The mounting burden of healthcare, defense, and welfare costs will constrain government finances over the long term
The Labor government has made clear that it will prioritize fiscal discipline over expansionary policies over the course of its tenure. So far, infrastructure has been the main area where funding for new projects has been delayed or scrapped altogether, but more sectors are likely to face similar treatment. Along with constraining spending, Canberra will try to improve taxation revenues by strengthening its tax avoidance task force, limiting the amount of debt-related deductions that MNCs can claim, and requiring greater financial transparency from businesses.
In the nearer term, the budget provides no relief to households struggling with inflation. Moreover, policies that were in place for most of the year, such as the fuel tax relief and the low- and medium-income tax offset, have not been extended. With the budget stating that energy prices will rise by over 50% in 2022–2023 and the fact that high interest rates will be in place over the medium term, low- to middle-income households will continue to be squeezed and are expected to lower their discretionary spending in 2023.
Australia’s ruling Labor party updated the 2022–2023 federal budget in October. The budget focuses on returning to fiscal discipline and ensuring the health of government finances over the long term. To that end, the budget cuts AUD 22 billion in spending over the next four years and aims to more efficiently allocate government funds. Treasurer Jim Chalmers has also confirmed that his team will keep looking for areas to reduce spending and cut waste in future budgets, as rising costs associated with welfare payments, healthcare, national defense, and interest on public debt will continue to strain government finances.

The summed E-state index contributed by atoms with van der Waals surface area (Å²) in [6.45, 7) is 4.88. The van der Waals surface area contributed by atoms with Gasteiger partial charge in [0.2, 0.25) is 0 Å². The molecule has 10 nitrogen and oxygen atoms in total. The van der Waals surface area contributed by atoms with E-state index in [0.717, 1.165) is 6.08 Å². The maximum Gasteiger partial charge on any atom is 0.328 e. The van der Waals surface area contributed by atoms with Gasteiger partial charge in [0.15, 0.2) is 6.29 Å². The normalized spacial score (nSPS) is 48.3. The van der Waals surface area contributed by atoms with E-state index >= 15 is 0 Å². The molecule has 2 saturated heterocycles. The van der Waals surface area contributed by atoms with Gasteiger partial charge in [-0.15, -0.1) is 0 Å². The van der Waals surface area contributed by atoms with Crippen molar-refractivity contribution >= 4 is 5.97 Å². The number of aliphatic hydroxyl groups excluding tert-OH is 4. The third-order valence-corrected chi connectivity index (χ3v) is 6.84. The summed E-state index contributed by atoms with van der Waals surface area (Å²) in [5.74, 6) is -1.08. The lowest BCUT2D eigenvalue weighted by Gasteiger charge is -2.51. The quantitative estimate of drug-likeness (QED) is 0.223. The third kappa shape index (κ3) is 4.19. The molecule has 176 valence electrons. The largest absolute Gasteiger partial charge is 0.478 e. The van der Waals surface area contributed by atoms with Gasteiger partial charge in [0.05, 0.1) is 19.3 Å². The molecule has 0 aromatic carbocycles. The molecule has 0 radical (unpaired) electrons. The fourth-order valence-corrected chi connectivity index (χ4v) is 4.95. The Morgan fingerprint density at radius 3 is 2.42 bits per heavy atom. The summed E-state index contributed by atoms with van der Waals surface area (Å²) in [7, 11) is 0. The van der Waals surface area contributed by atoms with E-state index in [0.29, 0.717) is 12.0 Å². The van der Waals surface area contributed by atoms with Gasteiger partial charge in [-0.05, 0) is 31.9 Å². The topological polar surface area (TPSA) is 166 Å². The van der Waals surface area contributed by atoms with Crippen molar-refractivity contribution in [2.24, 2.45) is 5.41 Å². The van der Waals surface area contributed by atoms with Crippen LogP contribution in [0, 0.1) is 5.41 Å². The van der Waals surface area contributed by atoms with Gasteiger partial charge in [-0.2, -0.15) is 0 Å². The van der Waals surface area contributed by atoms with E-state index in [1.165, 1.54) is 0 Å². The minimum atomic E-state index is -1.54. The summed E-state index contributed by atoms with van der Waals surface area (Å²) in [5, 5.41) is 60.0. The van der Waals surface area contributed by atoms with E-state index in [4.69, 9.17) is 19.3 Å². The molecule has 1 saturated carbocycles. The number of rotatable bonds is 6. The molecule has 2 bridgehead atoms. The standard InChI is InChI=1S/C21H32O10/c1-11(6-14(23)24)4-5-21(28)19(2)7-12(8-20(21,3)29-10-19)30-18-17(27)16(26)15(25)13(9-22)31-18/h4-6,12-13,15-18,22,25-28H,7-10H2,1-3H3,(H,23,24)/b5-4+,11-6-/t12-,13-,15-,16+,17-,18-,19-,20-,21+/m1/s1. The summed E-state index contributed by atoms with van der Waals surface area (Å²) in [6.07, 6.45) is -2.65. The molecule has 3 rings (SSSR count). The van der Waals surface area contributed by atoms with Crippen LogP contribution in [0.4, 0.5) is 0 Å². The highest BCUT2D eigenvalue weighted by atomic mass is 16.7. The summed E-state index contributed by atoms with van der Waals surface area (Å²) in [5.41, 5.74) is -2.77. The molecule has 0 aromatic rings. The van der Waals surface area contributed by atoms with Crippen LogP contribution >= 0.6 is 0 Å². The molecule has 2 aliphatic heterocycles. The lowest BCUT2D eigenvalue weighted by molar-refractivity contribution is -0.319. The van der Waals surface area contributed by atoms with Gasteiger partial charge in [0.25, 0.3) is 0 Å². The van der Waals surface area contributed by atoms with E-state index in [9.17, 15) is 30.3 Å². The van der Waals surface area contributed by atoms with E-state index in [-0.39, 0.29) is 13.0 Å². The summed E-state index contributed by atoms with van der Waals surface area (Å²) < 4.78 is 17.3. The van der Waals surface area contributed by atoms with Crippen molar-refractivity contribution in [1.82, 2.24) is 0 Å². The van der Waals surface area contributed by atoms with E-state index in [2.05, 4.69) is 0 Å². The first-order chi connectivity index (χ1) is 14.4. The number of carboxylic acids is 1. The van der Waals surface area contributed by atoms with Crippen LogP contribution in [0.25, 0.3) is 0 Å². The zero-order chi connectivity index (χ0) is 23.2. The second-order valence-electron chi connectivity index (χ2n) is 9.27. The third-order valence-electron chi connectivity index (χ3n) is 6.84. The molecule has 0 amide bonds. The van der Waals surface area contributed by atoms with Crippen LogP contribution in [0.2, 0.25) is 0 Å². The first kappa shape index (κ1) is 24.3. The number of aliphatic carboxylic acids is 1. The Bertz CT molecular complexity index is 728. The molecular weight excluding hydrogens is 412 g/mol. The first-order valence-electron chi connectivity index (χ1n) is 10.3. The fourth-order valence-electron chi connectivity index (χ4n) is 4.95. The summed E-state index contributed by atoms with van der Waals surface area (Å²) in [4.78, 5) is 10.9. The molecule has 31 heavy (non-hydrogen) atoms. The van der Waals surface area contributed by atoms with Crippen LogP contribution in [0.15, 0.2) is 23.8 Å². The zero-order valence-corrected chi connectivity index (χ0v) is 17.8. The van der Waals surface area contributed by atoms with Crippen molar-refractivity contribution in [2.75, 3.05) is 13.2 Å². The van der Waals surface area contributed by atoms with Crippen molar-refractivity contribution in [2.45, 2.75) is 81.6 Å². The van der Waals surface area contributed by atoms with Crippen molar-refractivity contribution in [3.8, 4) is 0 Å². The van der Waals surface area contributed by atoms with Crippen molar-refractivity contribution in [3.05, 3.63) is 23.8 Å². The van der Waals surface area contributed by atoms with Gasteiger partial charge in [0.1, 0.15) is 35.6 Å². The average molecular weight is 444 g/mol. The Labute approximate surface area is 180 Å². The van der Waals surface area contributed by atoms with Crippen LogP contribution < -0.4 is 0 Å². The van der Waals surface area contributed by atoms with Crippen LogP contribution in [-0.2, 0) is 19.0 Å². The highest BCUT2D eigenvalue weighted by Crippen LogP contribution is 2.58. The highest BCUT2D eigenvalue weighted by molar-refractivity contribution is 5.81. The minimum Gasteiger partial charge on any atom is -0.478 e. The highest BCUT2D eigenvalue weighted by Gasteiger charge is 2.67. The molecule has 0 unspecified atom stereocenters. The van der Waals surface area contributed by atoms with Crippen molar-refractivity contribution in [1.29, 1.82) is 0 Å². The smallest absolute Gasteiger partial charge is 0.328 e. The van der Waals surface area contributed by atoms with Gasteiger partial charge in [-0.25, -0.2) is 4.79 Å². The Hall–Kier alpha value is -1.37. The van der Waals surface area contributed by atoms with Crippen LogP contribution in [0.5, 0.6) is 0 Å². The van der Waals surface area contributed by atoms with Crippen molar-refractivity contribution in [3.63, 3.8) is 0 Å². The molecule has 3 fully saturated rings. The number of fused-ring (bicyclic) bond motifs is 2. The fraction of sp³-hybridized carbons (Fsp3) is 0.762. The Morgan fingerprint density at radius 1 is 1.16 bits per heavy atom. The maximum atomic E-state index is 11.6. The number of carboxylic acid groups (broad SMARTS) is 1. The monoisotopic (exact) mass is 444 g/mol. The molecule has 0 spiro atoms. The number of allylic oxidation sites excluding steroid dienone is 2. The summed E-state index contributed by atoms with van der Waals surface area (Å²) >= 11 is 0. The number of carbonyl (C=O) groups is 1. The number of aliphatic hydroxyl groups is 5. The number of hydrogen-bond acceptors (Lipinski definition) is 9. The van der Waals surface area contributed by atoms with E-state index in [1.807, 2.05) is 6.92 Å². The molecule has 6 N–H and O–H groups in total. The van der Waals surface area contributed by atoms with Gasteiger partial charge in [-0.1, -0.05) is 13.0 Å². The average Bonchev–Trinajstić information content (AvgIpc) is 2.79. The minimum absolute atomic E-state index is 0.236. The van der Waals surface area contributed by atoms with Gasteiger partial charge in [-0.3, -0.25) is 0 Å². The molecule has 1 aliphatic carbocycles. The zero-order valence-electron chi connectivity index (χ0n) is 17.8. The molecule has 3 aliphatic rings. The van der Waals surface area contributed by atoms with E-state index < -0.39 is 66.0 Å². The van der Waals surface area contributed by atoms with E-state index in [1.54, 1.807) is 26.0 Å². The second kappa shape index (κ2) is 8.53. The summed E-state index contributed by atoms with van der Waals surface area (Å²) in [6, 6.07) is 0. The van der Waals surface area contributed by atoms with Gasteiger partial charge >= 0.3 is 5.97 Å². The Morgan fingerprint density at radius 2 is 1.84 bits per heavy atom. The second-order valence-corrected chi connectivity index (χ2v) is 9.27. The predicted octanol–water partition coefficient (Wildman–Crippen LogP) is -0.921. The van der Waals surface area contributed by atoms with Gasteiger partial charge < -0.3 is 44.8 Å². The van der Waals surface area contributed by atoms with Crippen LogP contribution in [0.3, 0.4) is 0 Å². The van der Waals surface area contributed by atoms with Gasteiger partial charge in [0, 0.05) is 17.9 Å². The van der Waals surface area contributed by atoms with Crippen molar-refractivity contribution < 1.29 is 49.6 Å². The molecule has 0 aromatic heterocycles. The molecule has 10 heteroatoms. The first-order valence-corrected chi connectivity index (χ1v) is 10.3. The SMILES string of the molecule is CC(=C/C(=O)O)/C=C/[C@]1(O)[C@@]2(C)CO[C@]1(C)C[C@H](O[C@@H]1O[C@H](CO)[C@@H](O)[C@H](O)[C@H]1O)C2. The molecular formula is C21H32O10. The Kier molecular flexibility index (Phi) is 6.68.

Aside from the move toward fiscal discipline, most of the changes made to the budget were in line with the Labor party’s campaign promises made before the election. Childcare subsidies, investments in renewable energy and upgrading Australia’s electricity grid, and environmental protection were the key priorities. Funding for the Australian Tax Office was also increased by AUD 200 million to tackle tax avoidance by multinationals. To make room for these expenses, several infrastructure projects promised by the Coalition government in March, particularly new water works and dams, were scrapped. Most strikingly, however, the budget did not include further cost-of-living support to households despite soaring levels of inflation. This decision was likely made to prevent government support schemes from further contributing to inflation. Finally, the most contentious subject of this budget, the stage three tax cuts, remained firmly in place.
The budget passed by the previous Coalition government in March was a budget drafted by an incumbent desperate to win an election, with several programs to protect voters’ wallets and superfluous infrastructure projects put together at the last minute. It is no surprise that the ruling Labor party trimmed the fat from that budget and reoriented it toward their own campaign promises. Moreover, the move toward a moderation in government spending was also expected after the various support measures offered during the pandemic led to a rapid expansion of public debt. What is surprising, however, is how Labor has positioned itself as a fiscally responsible government that will continue to cut needless spending and restore the health of government finances. This puts the Labor government in a difficult position moving forward, as its main campaign promises of transitioning toward renewable energy, promoting sustainable materials, upgrading the electricity grid, and energizing the nation’s manufacturing sector will require large investments. Balancing these two objectives will only become more challenging moving forward.
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